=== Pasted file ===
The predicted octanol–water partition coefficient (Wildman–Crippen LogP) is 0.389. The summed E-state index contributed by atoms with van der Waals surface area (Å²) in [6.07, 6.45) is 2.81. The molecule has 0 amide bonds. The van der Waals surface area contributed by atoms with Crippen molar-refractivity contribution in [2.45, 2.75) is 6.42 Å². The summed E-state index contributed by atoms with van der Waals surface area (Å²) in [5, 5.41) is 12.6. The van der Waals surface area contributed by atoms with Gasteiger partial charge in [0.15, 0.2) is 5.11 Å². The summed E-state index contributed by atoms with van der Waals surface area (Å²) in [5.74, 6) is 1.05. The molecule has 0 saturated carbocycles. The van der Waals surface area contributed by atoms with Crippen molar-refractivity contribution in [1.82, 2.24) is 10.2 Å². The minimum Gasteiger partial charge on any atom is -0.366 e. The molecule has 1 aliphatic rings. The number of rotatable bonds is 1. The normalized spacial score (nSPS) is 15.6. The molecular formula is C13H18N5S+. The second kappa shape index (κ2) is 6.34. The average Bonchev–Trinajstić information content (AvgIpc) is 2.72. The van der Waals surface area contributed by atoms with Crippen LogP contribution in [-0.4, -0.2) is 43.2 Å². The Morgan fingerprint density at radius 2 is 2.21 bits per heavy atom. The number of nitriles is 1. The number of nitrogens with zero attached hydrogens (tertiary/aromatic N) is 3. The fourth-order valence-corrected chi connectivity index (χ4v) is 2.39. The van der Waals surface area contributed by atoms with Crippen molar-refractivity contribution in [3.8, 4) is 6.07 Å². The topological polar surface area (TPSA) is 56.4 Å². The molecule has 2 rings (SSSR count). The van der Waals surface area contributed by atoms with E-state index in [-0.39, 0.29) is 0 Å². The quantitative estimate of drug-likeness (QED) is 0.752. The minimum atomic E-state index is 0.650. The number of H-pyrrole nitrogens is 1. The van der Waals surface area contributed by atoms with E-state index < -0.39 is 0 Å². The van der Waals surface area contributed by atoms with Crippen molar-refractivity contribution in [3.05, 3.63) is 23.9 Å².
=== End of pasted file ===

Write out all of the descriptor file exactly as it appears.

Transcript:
The predicted octanol–water partition coefficient (Wildman–Crippen LogP) is 0.389. The summed E-state index contributed by atoms with van der Waals surface area (Å²) in [6.07, 6.45) is 2.81. The molecule has 0 amide bonds. The van der Waals surface area contributed by atoms with Crippen molar-refractivity contribution in [2.45, 2.75) is 6.42 Å². The summed E-state index contributed by atoms with van der Waals surface area (Å²) in [5, 5.41) is 12.6. The van der Waals surface area contributed by atoms with Gasteiger partial charge in [0.15, 0.2) is 5.11 Å². The summed E-state index contributed by atoms with van der Waals surface area (Å²) in [5.74, 6) is 1.05. The molecule has 0 saturated carbocycles. The van der Waals surface area contributed by atoms with Crippen molar-refractivity contribution in [1.82, 2.24) is 10.2 Å². The minimum Gasteiger partial charge on any atom is -0.366 e. The molecule has 1 aliphatic rings. The number of rotatable bonds is 1. The normalized spacial score (nSPS) is 15.6. The molecular formula is C13H18N5S+. The second kappa shape index (κ2) is 6.34. The average Bonchev–Trinajstić information content (AvgIpc) is 2.72. The van der Waals surface area contributed by atoms with Crippen LogP contribution in [-0.4, -0.2) is 43.2 Å². The Morgan fingerprint density at radius 2 is 2.21 bits per heavy atom. The number of nitriles is 1. The number of nitrogens with zero attached hydrogens (tertiary/aromatic N) is 3. The fourth-order valence-corrected chi connectivity index (χ4v) is 2.39. The van der Waals surface area contributed by atoms with Crippen molar-refractivity contribution in [3.8, 4) is 6.07 Å². The topological polar surface area (TPSA) is 56.4 Å². The molecule has 2 rings (SSSR count). The van der Waals surface area contributed by atoms with E-state index in [-0.39, 0.29) is 0 Å². The quantitative estimate of drug-likeness (QED) is 0.752. The minimum atomic E-state index is 0.650. The number of H-pyrrole nitrogens is 1. The van der Waals surface area contributed by atoms with E-state index < -0.39 is 0 Å². The van der Waals surface area contributed by atoms with Crippen molar-refractivity contribution in [3.05, 3.63) is 23.9 Å².